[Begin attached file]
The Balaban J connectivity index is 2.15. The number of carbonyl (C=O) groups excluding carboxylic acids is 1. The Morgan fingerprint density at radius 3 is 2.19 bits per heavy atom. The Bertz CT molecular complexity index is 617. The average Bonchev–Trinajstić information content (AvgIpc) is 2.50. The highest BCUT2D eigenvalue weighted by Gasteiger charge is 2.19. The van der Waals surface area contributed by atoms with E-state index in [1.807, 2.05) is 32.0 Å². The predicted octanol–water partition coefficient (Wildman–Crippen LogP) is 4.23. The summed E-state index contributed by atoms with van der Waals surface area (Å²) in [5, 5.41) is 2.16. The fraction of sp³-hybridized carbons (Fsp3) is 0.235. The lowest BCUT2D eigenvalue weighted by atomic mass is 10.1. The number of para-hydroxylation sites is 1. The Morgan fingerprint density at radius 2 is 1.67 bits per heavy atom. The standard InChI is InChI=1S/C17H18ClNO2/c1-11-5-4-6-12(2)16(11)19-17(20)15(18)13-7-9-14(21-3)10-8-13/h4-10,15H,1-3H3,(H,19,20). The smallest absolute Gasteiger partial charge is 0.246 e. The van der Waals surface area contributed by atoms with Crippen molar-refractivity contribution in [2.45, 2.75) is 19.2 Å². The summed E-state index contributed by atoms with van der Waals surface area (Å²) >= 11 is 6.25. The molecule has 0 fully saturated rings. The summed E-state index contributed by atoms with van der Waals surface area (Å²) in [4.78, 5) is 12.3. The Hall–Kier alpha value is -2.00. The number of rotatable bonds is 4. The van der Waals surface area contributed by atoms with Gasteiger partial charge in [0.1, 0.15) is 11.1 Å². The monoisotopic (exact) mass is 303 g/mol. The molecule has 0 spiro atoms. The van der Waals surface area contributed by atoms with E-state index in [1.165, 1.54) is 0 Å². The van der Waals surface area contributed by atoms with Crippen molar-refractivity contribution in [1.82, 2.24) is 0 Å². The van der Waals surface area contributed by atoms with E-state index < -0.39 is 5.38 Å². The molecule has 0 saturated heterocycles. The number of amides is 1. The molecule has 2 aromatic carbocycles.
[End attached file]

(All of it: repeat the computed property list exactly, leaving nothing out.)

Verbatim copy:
The Balaban J connectivity index is 2.15. The number of carbonyl (C=O) groups excluding carboxylic acids is 1. The Morgan fingerprint density at radius 3 is 2.19 bits per heavy atom. The Bertz CT molecular complexity index is 617. The average Bonchev–Trinajstić information content (AvgIpc) is 2.50. The highest BCUT2D eigenvalue weighted by Gasteiger charge is 2.19. The van der Waals surface area contributed by atoms with E-state index in [1.807, 2.05) is 32.0 Å². The predicted octanol–water partition coefficient (Wildman–Crippen LogP) is 4.23. The summed E-state index contributed by atoms with van der Waals surface area (Å²) in [5, 5.41) is 2.16. The fraction of sp³-hybridized carbons (Fsp3) is 0.235. The lowest BCUT2D eigenvalue weighted by atomic mass is 10.1. The number of para-hydroxylation sites is 1. The Morgan fingerprint density at radius 2 is 1.67 bits per heavy atom. The standard InChI is InChI=1S/C17H18ClNO2/c1-11-5-4-6-12(2)16(11)19-17(20)15(18)13-7-9-14(21-3)10-8-13/h4-10,15H,1-3H3,(H,19,20). The smallest absolute Gasteiger partial charge is 0.246 e. The van der Waals surface area contributed by atoms with Crippen molar-refractivity contribution in [2.45, 2.75) is 19.2 Å². The summed E-state index contributed by atoms with van der Waals surface area (Å²) >= 11 is 6.25. The molecule has 0 fully saturated rings. The summed E-state index contributed by atoms with van der Waals surface area (Å²) in [4.78, 5) is 12.3. The Hall–Kier alpha value is -2.00. The number of rotatable bonds is 4. The van der Waals surface area contributed by atoms with Gasteiger partial charge in [0.1, 0.15) is 11.1 Å². The monoisotopic (exact) mass is 303 g/mol. The molecule has 0 spiro atoms. The van der Waals surface area contributed by atoms with E-state index in [1.165, 1.54) is 0 Å². The van der Waals surface area contributed by atoms with Crippen molar-refractivity contribution in [1.82, 2.24) is 0 Å². The van der Waals surface area contributed by atoms with E-state index < -0.39 is 5.38 Å². The molecule has 0 saturated heterocycles. The number of amides is 1. The molecule has 2 aromatic carbocycles.